You know the drill by now. And if you don’t, you should: your data is far more important than the hardware you’re running it on. Laptops can be replaced, but the ones and zeroes they contain absolutely cannot. But perhaps they’re not gone forever.
Photographer Peter Krogh once wrote that there are two kinds of people: those who’ve suffered a storage failure, and those who’ll have one in the future. With this in mind he posited the 3-2-1 rule of backups which calls for three copies of your data on at least two kinds of media, one of which is stored off-site.
If disaster strikes and you haven’t done this, you’re not necessarily out of luck – you may be able to get something back. Nothing is 100%, so these packages won’t replace a good backup routine, but you’re at least in with a chance if something goes wrong or if you’ve been a bit delete-happy.
Specifically geared to looking after small to medium businesses, EasyRecovery Professional offers the deep scanning functionality of its smaller Home sibling, but adds a selection of advanced tools for $139 (around £100) annually, along with a free trial offer. The tools include specific email recovery functions which dig into Outlook mailbox files, and diagnostic tools to find bad blocks on your failed drives.
There are also imaging and copying tools to ensure both an easy backup process and a quick restore when all the nasty file recovery business is complete. OnTrack also includes a disk refresher – we’re not entirely convinced that it’ll be able to do much more than make you feel better about yourself, but if it can sniff out bad sectors early enough you might be able to strike before anything goes wrong.
Upgrade to the top edition, OnTrack Easy Recovery Technician, if you’re looking to deal with encrypted file systems or RAW recovery of lost Mac volumes, but be prepared to pay an eye-watering $499 (around £360) for a 12-month license.
One purchase gets you three flavours of GetDataBack: Simple, which has a streamlined interface and can be pointed at FAT, NTFS or EXT formatted drives to hunt for files, and a pair of classic versions focusing on NTFS and FAT drives specifically. The latter two have been around and updated since 2001, and while their age might suggest they may be splitting at the seams, data is still data, and they can find it.
All three packages can be run from a live CD or from within a WinPE bootable Windows environment, meaning you can fire them up without risking much destabilisation of your drives.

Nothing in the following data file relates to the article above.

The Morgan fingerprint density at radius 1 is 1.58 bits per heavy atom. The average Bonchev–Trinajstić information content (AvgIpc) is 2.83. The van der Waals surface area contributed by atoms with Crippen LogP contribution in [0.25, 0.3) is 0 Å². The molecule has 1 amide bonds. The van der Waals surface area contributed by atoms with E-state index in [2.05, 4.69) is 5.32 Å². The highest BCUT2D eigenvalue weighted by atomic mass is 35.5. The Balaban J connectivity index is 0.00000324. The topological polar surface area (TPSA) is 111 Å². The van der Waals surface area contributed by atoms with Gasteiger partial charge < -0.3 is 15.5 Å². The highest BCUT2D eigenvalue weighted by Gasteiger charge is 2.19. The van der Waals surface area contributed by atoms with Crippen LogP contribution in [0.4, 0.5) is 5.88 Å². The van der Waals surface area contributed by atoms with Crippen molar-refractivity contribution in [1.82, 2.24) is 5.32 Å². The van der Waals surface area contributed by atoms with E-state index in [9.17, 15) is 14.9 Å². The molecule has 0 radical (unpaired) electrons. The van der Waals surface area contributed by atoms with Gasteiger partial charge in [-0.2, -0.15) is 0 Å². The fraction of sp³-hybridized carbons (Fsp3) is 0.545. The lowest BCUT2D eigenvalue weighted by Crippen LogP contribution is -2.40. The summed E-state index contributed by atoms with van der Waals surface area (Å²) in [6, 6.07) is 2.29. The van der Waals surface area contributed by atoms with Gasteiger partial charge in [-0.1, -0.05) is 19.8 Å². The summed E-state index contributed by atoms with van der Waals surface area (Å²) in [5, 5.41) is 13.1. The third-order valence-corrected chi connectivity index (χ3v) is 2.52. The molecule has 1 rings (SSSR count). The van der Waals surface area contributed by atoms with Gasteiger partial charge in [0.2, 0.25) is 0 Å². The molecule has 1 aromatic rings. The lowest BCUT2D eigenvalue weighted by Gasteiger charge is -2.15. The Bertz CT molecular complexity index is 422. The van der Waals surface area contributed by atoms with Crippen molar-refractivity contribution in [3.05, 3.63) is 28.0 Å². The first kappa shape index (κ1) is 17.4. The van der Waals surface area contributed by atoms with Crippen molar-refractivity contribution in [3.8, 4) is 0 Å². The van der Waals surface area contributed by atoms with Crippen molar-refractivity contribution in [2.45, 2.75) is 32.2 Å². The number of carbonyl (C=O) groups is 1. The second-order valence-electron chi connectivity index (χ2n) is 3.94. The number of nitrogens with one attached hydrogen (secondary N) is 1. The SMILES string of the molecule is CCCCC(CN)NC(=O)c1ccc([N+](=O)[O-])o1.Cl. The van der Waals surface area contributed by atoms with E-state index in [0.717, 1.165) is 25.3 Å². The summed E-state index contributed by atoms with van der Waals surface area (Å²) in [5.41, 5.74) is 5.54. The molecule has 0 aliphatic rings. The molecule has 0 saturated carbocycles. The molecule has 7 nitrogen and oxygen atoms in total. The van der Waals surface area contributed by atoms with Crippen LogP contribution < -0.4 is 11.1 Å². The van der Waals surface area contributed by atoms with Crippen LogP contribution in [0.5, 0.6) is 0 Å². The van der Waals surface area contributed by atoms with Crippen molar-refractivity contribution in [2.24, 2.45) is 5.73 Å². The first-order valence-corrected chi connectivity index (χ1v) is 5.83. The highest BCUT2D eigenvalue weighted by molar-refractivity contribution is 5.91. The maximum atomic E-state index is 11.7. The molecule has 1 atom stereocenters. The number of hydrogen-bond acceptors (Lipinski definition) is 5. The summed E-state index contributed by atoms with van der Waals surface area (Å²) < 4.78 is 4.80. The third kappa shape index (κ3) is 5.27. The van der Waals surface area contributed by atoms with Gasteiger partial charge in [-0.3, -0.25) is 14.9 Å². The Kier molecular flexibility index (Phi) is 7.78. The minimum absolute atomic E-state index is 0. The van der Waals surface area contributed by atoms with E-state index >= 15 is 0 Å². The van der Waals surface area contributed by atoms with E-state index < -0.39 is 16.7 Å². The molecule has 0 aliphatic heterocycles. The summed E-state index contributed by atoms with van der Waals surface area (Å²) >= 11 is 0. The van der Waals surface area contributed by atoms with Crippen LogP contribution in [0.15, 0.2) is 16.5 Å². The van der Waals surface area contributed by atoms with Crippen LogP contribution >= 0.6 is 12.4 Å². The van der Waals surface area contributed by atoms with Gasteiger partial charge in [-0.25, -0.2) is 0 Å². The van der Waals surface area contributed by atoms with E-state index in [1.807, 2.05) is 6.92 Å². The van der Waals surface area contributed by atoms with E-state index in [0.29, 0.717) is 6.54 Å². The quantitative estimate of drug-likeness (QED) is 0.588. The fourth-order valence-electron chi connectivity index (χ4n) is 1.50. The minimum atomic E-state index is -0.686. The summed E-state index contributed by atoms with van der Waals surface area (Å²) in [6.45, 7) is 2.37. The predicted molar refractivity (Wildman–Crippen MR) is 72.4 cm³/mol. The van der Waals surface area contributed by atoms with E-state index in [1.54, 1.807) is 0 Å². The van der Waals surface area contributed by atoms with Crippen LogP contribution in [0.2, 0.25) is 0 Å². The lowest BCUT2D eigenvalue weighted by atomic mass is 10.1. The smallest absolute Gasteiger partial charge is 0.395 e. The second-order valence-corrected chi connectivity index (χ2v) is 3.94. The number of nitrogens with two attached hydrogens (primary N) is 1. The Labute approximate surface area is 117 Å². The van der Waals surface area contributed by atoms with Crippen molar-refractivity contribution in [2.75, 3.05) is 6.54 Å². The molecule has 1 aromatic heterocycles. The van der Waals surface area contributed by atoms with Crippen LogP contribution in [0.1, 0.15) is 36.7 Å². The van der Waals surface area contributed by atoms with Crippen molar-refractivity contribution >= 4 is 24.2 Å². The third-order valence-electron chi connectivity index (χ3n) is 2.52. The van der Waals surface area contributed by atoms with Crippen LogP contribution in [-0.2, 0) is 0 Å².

GetDataBack Simple is, we’d suggest, particularly useful for laypeople – if you don’t know how a particular drive is formatted, or even what FAT or NTFS mean, the unintimidating interface and basic language might still be able to help you pull files back. More advanced users, though, could benefit from looking elsewhere.
EaseUS isn’t overstating the ‘Wizard’ part of this software’s title – it really is straightforward to use, taking you step-by-step through the recovery process. Run it quickly enough after disaster has occurred and it’ll be able to resurrect just about everything, from inadvertently-deleted partitions to virus-ruined files.
Your best bet is to purchase the WinPE-equipped Data Recovery Wizard Pro + WinPE (it retails at $99 – that’s around £70) since it includes bootable media for recovery from serious system crashes. You can get a version without this functionality for a slightly smaller outlay – or the firm’s Data Recovery Wizard Free which is limited to 2GB in terms of recovery file size – but we wouldn’t recommend it.
The full package is still one of the more affordable solutions we’ve seen for resurrecting crashed RAID setups – certain packages hide this functionality away in their premium versions – and what’s more, a single fee qualifies you for free lifetime upgrades. While there are definitely more advanced recovery packages out there, and certainly some cheaper ones, this is the one we’d keep on our shelf for those not-so-special occasions.
Optical media might be gasping its last breaths, but it still has uses. It’s notably handy for enabling the likes of Data Rescue 5, which comes on a bootable CD so that you don’t risk damaging a bad drive any further when you come to retrieve your lost files from it.
Fire up Data Rescue, follow the simple steps, hook up an external drive, and it’ll do a deep forensic scan for your files and pull off the files you select, as long as they’re recoverable. It’ll also run as an application, grabbing your files from external discs and SD cards.
If you’re in a hurry we’d look elsewhere, because the painstaking scan takes a good long while to run through, and also because you’ll obviously need to get hold of this on physical media rather than in downloadable form. It does use excellent recovery routines, picking up more files than most, so it’s a good option if you’ve exhausted all other possibilities.
Mac users lacking optical drives should look towards Data Rescue 5 for Mac instead. It is specific macOS software which comes on a bootable USB drive and can cope with Boot Camp partitions as well as regular macOS drives.
We’ve previously looked at Paragon Rescue Kit Free in our guide to free recovery software. Now along comes its big brother, Paragon Backup and Recovery, stomping in and demanding money. Should you acquiesce, given that there’s such a powerful tool already available for free?